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Collective Compassion & FreeForm Funding

September 22, 2011

Tools, instruments, devices;  their value and utility depend entirely upon the hands and minds which yield them.  It always has, masters and bunglers.  In this age, we have before us a massive array of tools, a great sprawling social network, a ceaseless font of information, connection to and from remote parts of our world.  I understand and admit complicity in the fact that the intertubes are fast flowing with pictures of cats, but there is so much more power available beyond telling FaceBook about your latest favorite video or how horrible this Monday is or what you need for Farmville and MafiaWars.

There are vast resources growing to connect people of like minds and passions, to gather hard monetary support ~5 bucks at a time if that’s all you can spare~ for needs and desires and dreams of strangers attempting enormous good.  Just two examples in which I have participated are Chip-In and Kickstarter.  

Through FaceBook connections I’ve learned about heartbreaking situations, people at the end of their ropes and sliding fast, who need nothing more than a little money, but even that is as out of reach as the star they’re wishing on.  Their local friends are no better off, but when one makes a plea and it spreads out over the networks, it reaches an inestimable number of people.  And of that group, some will be moved enough to give just something.  And all those would-have-been funds ~the grande latte, lunch out, all those little impulse buys~ which on their own could never make a difference, become part of something significant and life-affirming.

Harley, desperate and afraid

My heart breaks for creatures who, through no fault or choice of their own, find themselves in frightening and hopeless places.  Harley, a 15-year-old marmalade tabby, found himself on death row in a “shelter,” terrified and sick.

Through one more internet-assisted miracle, someone wanted to adopt Harley, even if just to give him peace and love in his last days, a little dignity.  But she was far away.  Then there was someone who would get him out of the shelter!  But that costs something, and the trip to his new home would cost more, and a vet would need to be paid to help him.  A Chip-In was set up for Harley, yet not knowing what the medical expenses would be, the goal of $1500 was set, with the promise to return any unneeded funds, even if the best thing for him was a gentle crossing of the Rainbow Bridge.  That goal was met in 9 hours.  He was lifted to safety, put into loving arms, diagnosed, and easily treated for diabetes.  He is a changed cat and will go to a family who wants him, rather than the person who dumped him because he was getting old and needing help.Harley, relaxed and healthy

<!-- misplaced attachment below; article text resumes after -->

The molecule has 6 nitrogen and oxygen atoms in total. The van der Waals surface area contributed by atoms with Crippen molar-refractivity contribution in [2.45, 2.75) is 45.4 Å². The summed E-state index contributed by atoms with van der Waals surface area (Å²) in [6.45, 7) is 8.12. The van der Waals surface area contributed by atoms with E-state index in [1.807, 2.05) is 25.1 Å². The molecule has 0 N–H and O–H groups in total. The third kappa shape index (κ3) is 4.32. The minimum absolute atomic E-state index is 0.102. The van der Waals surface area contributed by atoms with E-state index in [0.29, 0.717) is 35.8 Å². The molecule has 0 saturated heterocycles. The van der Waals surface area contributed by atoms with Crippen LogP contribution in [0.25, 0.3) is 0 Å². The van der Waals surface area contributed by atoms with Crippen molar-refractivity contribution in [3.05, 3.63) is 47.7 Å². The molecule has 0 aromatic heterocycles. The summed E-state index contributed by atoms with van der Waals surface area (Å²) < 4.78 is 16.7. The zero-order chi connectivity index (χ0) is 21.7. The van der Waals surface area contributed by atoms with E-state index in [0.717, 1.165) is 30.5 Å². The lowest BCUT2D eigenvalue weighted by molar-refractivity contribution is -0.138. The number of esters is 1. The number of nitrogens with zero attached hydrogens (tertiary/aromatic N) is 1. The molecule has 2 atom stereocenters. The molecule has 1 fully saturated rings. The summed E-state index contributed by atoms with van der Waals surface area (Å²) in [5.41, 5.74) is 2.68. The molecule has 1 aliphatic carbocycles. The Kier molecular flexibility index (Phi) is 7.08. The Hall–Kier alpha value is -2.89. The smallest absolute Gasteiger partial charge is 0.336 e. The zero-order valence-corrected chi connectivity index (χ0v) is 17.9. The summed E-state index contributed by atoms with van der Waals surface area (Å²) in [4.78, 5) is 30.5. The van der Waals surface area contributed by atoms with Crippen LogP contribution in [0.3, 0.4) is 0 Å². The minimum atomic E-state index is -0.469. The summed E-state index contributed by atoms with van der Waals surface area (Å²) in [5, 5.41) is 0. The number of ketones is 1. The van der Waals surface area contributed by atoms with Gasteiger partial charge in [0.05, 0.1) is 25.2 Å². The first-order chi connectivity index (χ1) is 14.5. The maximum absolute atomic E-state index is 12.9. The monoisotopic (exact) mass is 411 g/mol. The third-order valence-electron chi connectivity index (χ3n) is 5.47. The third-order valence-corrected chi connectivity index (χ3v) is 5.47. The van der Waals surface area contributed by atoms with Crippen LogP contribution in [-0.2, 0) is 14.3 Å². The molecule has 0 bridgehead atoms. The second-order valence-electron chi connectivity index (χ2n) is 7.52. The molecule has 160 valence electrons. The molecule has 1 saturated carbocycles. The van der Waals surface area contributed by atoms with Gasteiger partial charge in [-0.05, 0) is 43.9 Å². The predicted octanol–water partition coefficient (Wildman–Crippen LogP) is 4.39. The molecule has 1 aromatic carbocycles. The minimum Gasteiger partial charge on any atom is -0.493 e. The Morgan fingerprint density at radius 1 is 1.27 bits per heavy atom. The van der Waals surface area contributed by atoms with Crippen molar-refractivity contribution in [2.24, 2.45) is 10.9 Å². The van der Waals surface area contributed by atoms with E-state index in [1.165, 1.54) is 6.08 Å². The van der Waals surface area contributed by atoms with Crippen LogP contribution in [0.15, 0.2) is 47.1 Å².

To know that even one life has breathed easier because you have lived, that is to have succeeded.

~Ralph Waldo Emerson

In the last age, Harley would have spent this week, his final days, terrified, sick, and alone.  Now we have the power to connect people to needs and if everyone does just something, lives are saved and dreams come true.

When else in history could an artist with a dream raise funding from all over the planet?  To honor an excellent author and make something amazing, a few people decided to make a film, Troll Bridge, from the short story and telling the tale of Terry Pratchett’s Cohen the Barbarian.  They began gathering up like-minded professionals who would volunteer their talents, but there would be sets and costumes and travel and make-up and housing and food.  Enter Kickstarter, where projects set a goal and if they don’t reach it by the goal date, no money changes hands.  They blew it away and will use the overage for better stuff and more awesomeness in the film.  I never would have known without Twitter and now I’ve helped bring it to the screen.  Anyone with faith in an idea can put it out there and ask.  If enough people, any people anywhere, want to see it, they can make it happen.

Make it happen; reaching out and giving back, we can make wondrous things happen.

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